The names of those voting by Internet are removed from the electoral register used on Election day in the polling station. Any paper ballot cast in the early voting period will be counted, canceling any Internet ballot cast by the voter. The strategy of allowing multiple votes and the primacy of the paper ballot is intended to protect the secrecy of the vote by allowing any voter who may have been coerced or intimidated to vote a certain way the opportunity to vote again in secrecy and overwrite their previous, tainted vote.

    Internet voters identify themselves with a smart national ID card or a “mobile ID” (a new authentication channel using mobile phones with specific SIM cards that was introduced in 2011). Once authenticated, the voter casts the ballot through a platform that sends the vote to a central database. The vote is digitally signed (inner “envelope”) and inserted in another virtual and signed “envelope” (outer one) that contains the identification of the voter and the session log.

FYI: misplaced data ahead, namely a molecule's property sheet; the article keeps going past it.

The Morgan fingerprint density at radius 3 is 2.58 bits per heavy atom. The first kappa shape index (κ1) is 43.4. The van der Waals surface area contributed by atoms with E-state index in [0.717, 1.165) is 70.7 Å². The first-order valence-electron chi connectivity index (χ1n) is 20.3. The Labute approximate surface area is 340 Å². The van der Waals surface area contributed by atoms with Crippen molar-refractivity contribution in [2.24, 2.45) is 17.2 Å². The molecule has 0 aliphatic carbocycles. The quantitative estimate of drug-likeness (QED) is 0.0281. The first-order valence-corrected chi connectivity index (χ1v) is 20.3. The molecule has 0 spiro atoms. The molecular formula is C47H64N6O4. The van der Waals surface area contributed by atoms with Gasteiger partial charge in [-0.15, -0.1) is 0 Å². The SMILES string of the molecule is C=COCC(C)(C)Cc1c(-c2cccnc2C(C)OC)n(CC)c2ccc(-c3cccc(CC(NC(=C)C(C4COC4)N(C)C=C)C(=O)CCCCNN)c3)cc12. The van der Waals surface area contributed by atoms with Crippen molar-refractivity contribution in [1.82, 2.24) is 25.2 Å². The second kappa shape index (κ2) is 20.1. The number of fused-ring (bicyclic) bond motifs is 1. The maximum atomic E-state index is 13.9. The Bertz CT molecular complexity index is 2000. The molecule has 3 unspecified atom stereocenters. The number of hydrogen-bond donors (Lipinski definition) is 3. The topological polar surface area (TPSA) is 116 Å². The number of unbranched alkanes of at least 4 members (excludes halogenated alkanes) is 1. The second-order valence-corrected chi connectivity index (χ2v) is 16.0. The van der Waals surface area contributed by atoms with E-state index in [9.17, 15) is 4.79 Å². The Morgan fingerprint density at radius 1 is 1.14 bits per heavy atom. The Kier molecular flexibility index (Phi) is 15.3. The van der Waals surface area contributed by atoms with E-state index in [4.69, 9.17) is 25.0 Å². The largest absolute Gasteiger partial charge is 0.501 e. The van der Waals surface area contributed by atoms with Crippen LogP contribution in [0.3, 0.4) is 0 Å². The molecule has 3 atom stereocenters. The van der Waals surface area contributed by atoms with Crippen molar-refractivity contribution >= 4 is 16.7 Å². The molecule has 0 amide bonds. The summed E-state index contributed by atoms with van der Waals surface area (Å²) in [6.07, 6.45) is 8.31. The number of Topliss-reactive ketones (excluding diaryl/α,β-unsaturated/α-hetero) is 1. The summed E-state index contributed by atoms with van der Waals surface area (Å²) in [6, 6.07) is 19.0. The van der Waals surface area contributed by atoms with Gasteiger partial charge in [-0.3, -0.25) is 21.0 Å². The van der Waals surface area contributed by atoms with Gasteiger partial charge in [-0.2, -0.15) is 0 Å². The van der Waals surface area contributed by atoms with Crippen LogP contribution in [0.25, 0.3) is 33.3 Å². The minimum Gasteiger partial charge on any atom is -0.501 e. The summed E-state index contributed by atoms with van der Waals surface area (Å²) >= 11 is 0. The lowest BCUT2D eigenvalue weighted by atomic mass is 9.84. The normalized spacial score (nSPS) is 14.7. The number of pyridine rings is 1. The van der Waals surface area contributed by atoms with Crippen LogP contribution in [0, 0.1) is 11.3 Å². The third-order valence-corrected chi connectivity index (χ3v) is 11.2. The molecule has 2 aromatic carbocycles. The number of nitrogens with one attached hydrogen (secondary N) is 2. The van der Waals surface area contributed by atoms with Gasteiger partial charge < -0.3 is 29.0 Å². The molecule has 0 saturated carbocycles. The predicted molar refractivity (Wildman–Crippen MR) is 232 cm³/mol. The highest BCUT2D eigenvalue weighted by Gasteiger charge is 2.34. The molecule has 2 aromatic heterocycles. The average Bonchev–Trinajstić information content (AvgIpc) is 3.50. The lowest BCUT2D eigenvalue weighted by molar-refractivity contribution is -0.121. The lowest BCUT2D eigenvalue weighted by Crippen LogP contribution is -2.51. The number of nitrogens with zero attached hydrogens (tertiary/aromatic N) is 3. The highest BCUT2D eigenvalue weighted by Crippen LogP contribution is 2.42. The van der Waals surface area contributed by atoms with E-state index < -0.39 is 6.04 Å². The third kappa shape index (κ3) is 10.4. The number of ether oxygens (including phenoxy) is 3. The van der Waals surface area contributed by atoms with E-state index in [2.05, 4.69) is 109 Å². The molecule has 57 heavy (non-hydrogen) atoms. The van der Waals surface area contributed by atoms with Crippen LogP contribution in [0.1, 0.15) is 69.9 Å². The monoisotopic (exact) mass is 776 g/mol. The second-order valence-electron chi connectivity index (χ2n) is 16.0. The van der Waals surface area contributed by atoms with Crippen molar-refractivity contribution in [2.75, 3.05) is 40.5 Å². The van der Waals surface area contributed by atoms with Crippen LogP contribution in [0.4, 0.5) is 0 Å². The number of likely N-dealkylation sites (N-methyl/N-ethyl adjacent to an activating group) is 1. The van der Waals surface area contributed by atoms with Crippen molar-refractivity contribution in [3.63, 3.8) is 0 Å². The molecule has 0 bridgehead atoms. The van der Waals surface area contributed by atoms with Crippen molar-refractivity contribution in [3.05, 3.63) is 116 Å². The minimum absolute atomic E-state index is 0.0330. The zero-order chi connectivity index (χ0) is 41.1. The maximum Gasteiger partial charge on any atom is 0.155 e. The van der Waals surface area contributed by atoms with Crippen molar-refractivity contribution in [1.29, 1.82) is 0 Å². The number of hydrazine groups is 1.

2. #17
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    Quote Originally Posted by Carl Rosenblatt View Post
    Hey look! I can troll the internet and find counter examples. For heaven's sake - ESTONIA has internet voting since 2005!! Can't think of a more backwards country than Estonia, can you? Here's the proof (see https://www.ndi.org/e-voting-guide/e...ing-in-estonia for the original article):

    "...Internet voting is only available before Election Day during an early voting period that normally lasts for one week..."
    Please explain how Estonia's use of a week-long internet voting process is in any way relevant to preventing proxy voting and protecting against internet-borne attacks during Wayland Town Meeting votes, which typically last less than 60 seconds.